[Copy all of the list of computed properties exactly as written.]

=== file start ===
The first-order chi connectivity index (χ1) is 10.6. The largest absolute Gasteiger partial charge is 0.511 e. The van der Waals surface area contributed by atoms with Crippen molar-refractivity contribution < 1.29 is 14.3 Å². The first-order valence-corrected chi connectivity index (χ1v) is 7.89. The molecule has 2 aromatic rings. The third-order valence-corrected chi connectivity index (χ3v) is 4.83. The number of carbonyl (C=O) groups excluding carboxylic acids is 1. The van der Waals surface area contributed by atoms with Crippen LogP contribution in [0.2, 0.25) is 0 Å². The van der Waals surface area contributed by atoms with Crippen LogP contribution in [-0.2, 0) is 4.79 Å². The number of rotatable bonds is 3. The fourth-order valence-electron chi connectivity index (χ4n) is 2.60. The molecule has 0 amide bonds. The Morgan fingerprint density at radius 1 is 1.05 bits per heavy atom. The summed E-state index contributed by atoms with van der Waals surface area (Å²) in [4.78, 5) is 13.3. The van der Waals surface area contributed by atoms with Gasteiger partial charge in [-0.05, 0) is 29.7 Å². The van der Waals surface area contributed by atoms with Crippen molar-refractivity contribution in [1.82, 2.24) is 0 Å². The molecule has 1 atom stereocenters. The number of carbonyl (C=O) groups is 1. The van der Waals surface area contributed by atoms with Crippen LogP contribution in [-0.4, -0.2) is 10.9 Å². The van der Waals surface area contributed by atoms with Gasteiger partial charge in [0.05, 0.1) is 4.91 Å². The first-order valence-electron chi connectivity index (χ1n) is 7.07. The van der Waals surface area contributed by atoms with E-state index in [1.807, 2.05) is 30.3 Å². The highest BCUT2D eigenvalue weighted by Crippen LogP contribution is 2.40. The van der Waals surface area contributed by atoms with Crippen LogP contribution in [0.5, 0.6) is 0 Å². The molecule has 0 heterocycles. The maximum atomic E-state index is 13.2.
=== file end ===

The first-order chi connectivity index (χ1) is 10.6. The largest absolute Gasteiger partial charge is 0.511 e. The van der Waals surface area contributed by atoms with Crippen molar-refractivity contribution < 1.29 is 14.3 Å². The first-order valence-corrected chi connectivity index (χ1v) is 7.89. The molecule has 2 aromatic rings. The third-order valence-corrected chi connectivity index (χ3v) is 4.83. The number of carbonyl (C=O) groups excluding carboxylic acids is 1. The van der Waals surface area contributed by atoms with Crippen LogP contribution in [0.2, 0.25) is 0 Å². The van der Waals surface area contributed by atoms with Crippen LogP contribution in [-0.2, 0) is 4.79 Å². The number of rotatable bonds is 3. The fourth-order valence-electron chi connectivity index (χ4n) is 2.60. The molecule has 0 amide bonds. The Morgan fingerprint density at radius 1 is 1.05 bits per heavy atom. The summed E-state index contributed by atoms with van der Waals surface area (Å²) in [4.78, 5) is 13.3. The van der Waals surface area contributed by atoms with Gasteiger partial charge in [-0.05, 0) is 29.7 Å². The van der Waals surface area contributed by atoms with Crippen molar-refractivity contribution in [1.82, 2.24) is 0 Å². The molecule has 1 atom stereocenters. The number of carbonyl (C=O) groups is 1. The van der Waals surface area contributed by atoms with Crippen LogP contribution in [-0.4, -0.2) is 10.9 Å². The van der Waals surface area contributed by atoms with Gasteiger partial charge in [0.05, 0.1) is 4.91 Å². The first-order valence-electron chi connectivity index (χ1n) is 7.07. The van der Waals surface area contributed by atoms with E-state index in [1.807, 2.05) is 30.3 Å². The highest BCUT2D eigenvalue weighted by Crippen LogP contribution is 2.40. The van der Waals surface area contributed by atoms with Crippen LogP contribution in [0.5, 0.6) is 0 Å². The molecule has 0 heterocycles. The maximum atomic E-state index is 13.2.